Q. PharmTech: What are some recent technological advances in facility and equipment design for high-potency manufacturing?
Cascone (Metrics): Many equipment vendors are pre-engineering their equipment to be contained whereas in the past this was considered an optional upgrade. New equipment is more modular in nature. Product-contact modules can be cleanly removed from drive units and disassembled and cleaned in remote washing areas. This reduces downtime and exposure risks.
Bormett (SAFC): There has been an increasing interest in the use of disposable containment options for potent-compound handling, especially for larger-scale operations. Disposable systems reduce the time for cleaning and can eliminate the potential for cross-contamination. They also may be used as secondary isolation around fixed equipment to improve overall containment of the process to meet lower OELs. Improvements in local exhaust systems, with proper filtration for potent-compound capture, also have been implemented to further reduce potential exposure to employees or the facility.
The integration of two types of equipment, in some instances by two different equipment vendors, is also an area that has seen improvement. This could include engineering glovebox isolation equipment onto Nutsche filter/dryers or lyophilisers to allow for containment during discharge of potent compounds.
Iliopoulos (Euticals): There is a growing trend in powder processing. Closed systems for powder handling and special valves are being developed along with engineering advances in the equipment used to contain the highly potent APIs or hazardous compounds. The term containment itself directs engineers in developing methodologies and structures to isolate the highly potent compounds. Charging materials to reactors, discharging a centrifuge, charging of a mill and packaging in closed systems are becoming popular practices in dealing with highly hazardous substances produced in multipurpose facilities. Traditional technologies are not easy to clean, and the risk of material remaining on the surfaces is too high. Disposables used in the use of closed system solve these problems, but have limitations with some solvents. Some examples of currently used isolation technologies using disposables are drum-sampling, dispensing, transfer sleeves, filter-change containment, decontamination and cleaning containment. The benefit is that with low investment, one can achieve the desired containment level. I am sure that the future development will be focused in the development of isolation technologies at the level of dust generation.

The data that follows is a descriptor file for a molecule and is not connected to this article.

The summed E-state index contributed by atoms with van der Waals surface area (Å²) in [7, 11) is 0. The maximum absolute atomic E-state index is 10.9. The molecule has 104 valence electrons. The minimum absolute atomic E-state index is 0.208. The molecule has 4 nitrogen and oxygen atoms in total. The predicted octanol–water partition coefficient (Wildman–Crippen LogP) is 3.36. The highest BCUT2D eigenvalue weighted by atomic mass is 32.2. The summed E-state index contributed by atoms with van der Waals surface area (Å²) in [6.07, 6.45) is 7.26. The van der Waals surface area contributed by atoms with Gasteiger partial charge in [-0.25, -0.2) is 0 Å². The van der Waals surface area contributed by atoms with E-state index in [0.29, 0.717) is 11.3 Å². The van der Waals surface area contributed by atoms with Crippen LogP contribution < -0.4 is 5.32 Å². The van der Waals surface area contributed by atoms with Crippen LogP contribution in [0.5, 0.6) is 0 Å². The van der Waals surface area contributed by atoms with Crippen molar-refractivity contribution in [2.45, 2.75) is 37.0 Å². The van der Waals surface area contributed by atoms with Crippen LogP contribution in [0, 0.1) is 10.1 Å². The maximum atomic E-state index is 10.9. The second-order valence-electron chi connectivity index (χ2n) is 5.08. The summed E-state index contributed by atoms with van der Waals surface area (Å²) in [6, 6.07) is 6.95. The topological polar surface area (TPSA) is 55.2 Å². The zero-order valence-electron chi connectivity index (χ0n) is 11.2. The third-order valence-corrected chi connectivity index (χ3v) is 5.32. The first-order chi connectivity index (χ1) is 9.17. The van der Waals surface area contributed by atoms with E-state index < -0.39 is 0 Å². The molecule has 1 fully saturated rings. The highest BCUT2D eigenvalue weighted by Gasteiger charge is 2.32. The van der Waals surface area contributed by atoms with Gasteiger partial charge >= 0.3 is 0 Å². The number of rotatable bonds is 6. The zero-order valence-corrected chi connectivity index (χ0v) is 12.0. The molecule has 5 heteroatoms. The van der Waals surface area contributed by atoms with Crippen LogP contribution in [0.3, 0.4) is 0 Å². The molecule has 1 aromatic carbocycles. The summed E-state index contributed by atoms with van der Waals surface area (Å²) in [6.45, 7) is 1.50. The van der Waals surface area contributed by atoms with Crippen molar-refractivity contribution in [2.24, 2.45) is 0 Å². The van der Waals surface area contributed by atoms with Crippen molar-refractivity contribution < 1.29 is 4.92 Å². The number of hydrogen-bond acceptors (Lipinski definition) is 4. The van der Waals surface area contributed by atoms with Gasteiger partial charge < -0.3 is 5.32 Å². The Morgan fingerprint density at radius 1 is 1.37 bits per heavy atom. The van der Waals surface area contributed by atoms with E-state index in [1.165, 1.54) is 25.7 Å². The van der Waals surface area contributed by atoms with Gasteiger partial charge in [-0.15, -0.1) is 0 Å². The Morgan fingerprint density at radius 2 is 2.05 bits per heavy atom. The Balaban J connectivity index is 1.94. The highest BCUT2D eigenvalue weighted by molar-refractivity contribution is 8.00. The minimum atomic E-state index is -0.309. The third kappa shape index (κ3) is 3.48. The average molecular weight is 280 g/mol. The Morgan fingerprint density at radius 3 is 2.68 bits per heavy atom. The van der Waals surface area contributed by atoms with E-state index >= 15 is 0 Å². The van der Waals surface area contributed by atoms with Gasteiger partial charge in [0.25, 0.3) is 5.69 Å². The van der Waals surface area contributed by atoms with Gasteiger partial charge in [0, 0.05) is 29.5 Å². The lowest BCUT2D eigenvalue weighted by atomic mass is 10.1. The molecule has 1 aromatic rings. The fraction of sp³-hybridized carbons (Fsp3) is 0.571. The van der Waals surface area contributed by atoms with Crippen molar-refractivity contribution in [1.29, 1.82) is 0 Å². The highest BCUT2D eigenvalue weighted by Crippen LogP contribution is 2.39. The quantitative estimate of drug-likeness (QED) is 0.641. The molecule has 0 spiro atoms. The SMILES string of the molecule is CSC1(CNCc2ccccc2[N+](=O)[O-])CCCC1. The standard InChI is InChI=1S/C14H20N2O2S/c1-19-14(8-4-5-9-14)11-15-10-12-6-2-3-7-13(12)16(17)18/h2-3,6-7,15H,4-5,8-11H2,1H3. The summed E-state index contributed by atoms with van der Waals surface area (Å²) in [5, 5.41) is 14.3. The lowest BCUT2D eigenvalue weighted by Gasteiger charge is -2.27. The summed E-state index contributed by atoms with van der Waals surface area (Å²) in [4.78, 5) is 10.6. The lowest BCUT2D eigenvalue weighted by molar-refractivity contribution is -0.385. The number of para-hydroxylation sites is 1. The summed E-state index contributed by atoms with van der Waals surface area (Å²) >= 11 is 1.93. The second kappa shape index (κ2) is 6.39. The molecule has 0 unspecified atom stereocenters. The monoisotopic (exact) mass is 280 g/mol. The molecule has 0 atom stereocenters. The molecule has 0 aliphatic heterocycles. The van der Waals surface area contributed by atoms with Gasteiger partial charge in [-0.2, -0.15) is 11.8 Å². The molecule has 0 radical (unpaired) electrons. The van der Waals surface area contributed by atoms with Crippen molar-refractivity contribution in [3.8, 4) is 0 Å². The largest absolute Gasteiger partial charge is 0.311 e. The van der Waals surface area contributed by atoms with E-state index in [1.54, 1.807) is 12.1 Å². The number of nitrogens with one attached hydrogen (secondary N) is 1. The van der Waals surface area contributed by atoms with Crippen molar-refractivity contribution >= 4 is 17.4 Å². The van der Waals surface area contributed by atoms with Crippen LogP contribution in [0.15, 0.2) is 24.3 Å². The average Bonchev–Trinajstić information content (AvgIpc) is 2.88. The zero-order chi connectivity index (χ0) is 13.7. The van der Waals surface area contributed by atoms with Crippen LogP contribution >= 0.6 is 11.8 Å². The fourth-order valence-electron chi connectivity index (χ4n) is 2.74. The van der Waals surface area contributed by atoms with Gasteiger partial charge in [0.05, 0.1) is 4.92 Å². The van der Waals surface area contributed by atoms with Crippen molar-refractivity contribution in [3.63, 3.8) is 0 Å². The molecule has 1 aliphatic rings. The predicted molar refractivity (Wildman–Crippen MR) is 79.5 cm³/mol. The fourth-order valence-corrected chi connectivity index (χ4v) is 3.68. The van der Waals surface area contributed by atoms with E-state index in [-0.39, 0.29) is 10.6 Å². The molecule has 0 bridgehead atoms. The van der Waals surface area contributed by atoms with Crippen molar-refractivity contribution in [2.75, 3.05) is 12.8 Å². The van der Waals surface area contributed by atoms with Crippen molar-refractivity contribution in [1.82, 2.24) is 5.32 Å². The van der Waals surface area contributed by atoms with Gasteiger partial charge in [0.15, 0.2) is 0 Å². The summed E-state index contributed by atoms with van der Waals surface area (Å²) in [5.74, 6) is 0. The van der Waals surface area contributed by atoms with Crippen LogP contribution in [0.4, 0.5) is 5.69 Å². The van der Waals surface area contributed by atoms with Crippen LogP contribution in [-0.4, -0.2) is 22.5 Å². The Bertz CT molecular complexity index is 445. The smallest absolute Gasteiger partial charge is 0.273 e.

Nettleton (Cambrex): With improved awareness and hazard recognition related to high-potency API development and manufacturing, there is a greater appreciation of proper risk management associated with HPAPI handling in general. Industry leaders are working to move away from administrative containment strategies to more robust engineering controls. Specifically in regards to micronisation of HPAPIs, Cambrex maintains GMP micronisation suites equipped with high-level containment engineering controls. These containment systems units have demonstrated performance to 1 ng/m3.
Doherty (Ferro): What I am seeing is a lot of small improvements to potent-handling equipment, such as better means of cleaning split butterfly valves that are providing continuous improvement in containment. These small improvements should not be underestimated in their beneficial impact.
Moderated by Patricia Van Arnum, executive editor of Pharmaceutical Technology Europe.
1. ISPE, ISPE Good Practice Guide: Assessing the Particulate Containment Performance of Pharmaceutical Equipment (2nd Edition, Tampa, FL, May 2012).
2. ISPE, Baseline Guide: Risk-Based Manufacture of Pharmaceutical Products (Risk-MaPP) (Tampa, FL, Sept. 2010).
3. ICH Q9, Quality Risk Management (Nov. 2005).
4. EMA, Concept Paper on the Development of Toxicological Guidance for Use in Risk Identification in the Manufacture of Different Medicinal Products in Shared Facilities (London, Oct. 2011).
5. M. S. Maier, Toxicol. Mech. Methods 21 (2), 76–85 (2011).